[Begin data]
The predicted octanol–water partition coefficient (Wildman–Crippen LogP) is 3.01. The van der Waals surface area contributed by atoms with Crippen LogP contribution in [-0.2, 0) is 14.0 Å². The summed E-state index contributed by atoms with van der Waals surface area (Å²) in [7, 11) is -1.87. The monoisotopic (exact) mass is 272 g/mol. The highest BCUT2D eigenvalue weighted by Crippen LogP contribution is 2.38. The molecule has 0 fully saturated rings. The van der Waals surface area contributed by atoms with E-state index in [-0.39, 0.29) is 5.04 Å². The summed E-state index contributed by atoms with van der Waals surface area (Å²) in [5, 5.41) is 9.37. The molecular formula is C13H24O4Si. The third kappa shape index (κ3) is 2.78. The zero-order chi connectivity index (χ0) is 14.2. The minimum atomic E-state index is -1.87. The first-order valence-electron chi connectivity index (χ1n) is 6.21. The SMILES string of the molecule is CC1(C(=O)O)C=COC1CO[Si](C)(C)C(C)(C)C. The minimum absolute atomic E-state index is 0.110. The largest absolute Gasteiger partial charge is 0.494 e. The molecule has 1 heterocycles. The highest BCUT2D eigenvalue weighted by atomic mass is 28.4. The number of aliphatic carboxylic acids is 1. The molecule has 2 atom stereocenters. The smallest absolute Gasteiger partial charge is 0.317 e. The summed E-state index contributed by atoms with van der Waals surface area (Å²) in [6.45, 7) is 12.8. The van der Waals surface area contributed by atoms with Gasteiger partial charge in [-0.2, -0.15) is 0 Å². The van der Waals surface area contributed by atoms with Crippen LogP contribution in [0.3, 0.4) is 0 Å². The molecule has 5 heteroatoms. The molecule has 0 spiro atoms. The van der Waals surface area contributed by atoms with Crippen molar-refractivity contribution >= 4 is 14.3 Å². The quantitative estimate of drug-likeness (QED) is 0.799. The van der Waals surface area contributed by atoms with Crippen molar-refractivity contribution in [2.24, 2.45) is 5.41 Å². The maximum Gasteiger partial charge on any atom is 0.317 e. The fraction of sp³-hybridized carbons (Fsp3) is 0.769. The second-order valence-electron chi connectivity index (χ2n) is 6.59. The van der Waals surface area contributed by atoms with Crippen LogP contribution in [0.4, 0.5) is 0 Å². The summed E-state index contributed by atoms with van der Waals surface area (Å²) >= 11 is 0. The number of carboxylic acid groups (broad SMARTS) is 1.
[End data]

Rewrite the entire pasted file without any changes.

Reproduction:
The predicted octanol–water partition coefficient (Wildman–Crippen LogP) is 3.01. The van der Waals surface area contributed by atoms with Crippen LogP contribution in [-0.2, 0) is 14.0 Å². The summed E-state index contributed by atoms with van der Waals surface area (Å²) in [7, 11) is -1.87. The monoisotopic (exact) mass is 272 g/mol. The highest BCUT2D eigenvalue weighted by Crippen LogP contribution is 2.38. The molecule has 0 fully saturated rings. The van der Waals surface area contributed by atoms with E-state index in [-0.39, 0.29) is 5.04 Å². The summed E-state index contributed by atoms with van der Waals surface area (Å²) in [5, 5.41) is 9.37. The molecular formula is C13H24O4Si. The third kappa shape index (κ3) is 2.78. The zero-order chi connectivity index (χ0) is 14.2. The minimum atomic E-state index is -1.87. The first-order valence-electron chi connectivity index (χ1n) is 6.21. The SMILES string of the molecule is CC1(C(=O)O)C=COC1CO[Si](C)(C)C(C)(C)C. The minimum absolute atomic E-state index is 0.110. The largest absolute Gasteiger partial charge is 0.494 e. The molecule has 1 heterocycles. The highest BCUT2D eigenvalue weighted by atomic mass is 28.4. The number of aliphatic carboxylic acids is 1. The molecule has 2 atom stereocenters. The smallest absolute Gasteiger partial charge is 0.317 e. The summed E-state index contributed by atoms with van der Waals surface area (Å²) in [6.45, 7) is 12.8. The van der Waals surface area contributed by atoms with Gasteiger partial charge in [-0.2, -0.15) is 0 Å². The van der Waals surface area contributed by atoms with Crippen LogP contribution in [0.3, 0.4) is 0 Å². The molecule has 5 heteroatoms. The molecule has 0 spiro atoms. The van der Waals surface area contributed by atoms with Crippen molar-refractivity contribution >= 4 is 14.3 Å². The quantitative estimate of drug-likeness (QED) is 0.799. The van der Waals surface area contributed by atoms with Crippen molar-refractivity contribution in [2.24, 2.45) is 5.41 Å². The maximum Gasteiger partial charge on any atom is 0.317 e. The fraction of sp³-hybridized carbons (Fsp3) is 0.769. The second-order valence-electron chi connectivity index (χ2n) is 6.59. The van der Waals surface area contributed by atoms with Crippen LogP contribution in [0.4, 0.5) is 0 Å². The summed E-state index contributed by atoms with van der Waals surface area (Å²) >= 11 is 0. The number of carboxylic acid groups (broad SMARTS) is 1.